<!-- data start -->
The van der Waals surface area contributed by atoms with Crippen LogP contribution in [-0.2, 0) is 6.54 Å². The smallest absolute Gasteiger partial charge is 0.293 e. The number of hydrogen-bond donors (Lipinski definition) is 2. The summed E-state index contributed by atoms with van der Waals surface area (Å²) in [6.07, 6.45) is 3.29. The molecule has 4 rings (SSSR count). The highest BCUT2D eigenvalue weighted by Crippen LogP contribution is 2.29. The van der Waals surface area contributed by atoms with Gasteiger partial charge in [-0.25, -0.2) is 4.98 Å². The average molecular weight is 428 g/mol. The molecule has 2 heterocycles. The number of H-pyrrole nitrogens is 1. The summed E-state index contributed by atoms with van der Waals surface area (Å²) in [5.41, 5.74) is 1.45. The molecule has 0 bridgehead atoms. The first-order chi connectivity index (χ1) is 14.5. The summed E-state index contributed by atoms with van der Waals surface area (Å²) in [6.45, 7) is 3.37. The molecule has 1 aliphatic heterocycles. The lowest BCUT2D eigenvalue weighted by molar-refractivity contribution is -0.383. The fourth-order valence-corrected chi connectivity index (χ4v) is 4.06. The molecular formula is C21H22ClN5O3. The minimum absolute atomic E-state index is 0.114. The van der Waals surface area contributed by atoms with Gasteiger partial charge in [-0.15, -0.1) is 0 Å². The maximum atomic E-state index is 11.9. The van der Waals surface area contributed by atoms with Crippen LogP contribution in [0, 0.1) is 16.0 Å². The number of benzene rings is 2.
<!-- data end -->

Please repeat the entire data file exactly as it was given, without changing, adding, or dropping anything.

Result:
The van der Waals surface area contributed by atoms with Crippen LogP contribution in [-0.2, 0) is 6.54 Å². The smallest absolute Gasteiger partial charge is 0.293 e. The number of hydrogen-bond donors (Lipinski definition) is 2. The summed E-state index contributed by atoms with van der Waals surface area (Å²) in [6.07, 6.45) is 3.29. The molecule has 4 rings (SSSR count). The highest BCUT2D eigenvalue weighted by Crippen LogP contribution is 2.29. The van der Waals surface area contributed by atoms with Gasteiger partial charge in [-0.25, -0.2) is 4.98 Å². The average molecular weight is 428 g/mol. The molecule has 2 heterocycles. The number of H-pyrrole nitrogens is 1. The summed E-state index contributed by atoms with van der Waals surface area (Å²) in [5.41, 5.74) is 1.45. The molecule has 0 bridgehead atoms. The first-order chi connectivity index (χ1) is 14.5. The summed E-state index contributed by atoms with van der Waals surface area (Å²) in [6.45, 7) is 3.37. The molecule has 1 aliphatic heterocycles. The lowest BCUT2D eigenvalue weighted by molar-refractivity contribution is -0.383. The fourth-order valence-corrected chi connectivity index (χ4v) is 4.06. The molecular formula is C21H22ClN5O3. The minimum absolute atomic E-state index is 0.114. The van der Waals surface area contributed by atoms with Gasteiger partial charge in [-0.15, -0.1) is 0 Å². The maximum atomic E-state index is 11.9. The van der Waals surface area contributed by atoms with Crippen LogP contribution in [0, 0.1) is 16.0 Å². The number of benzene rings is 2.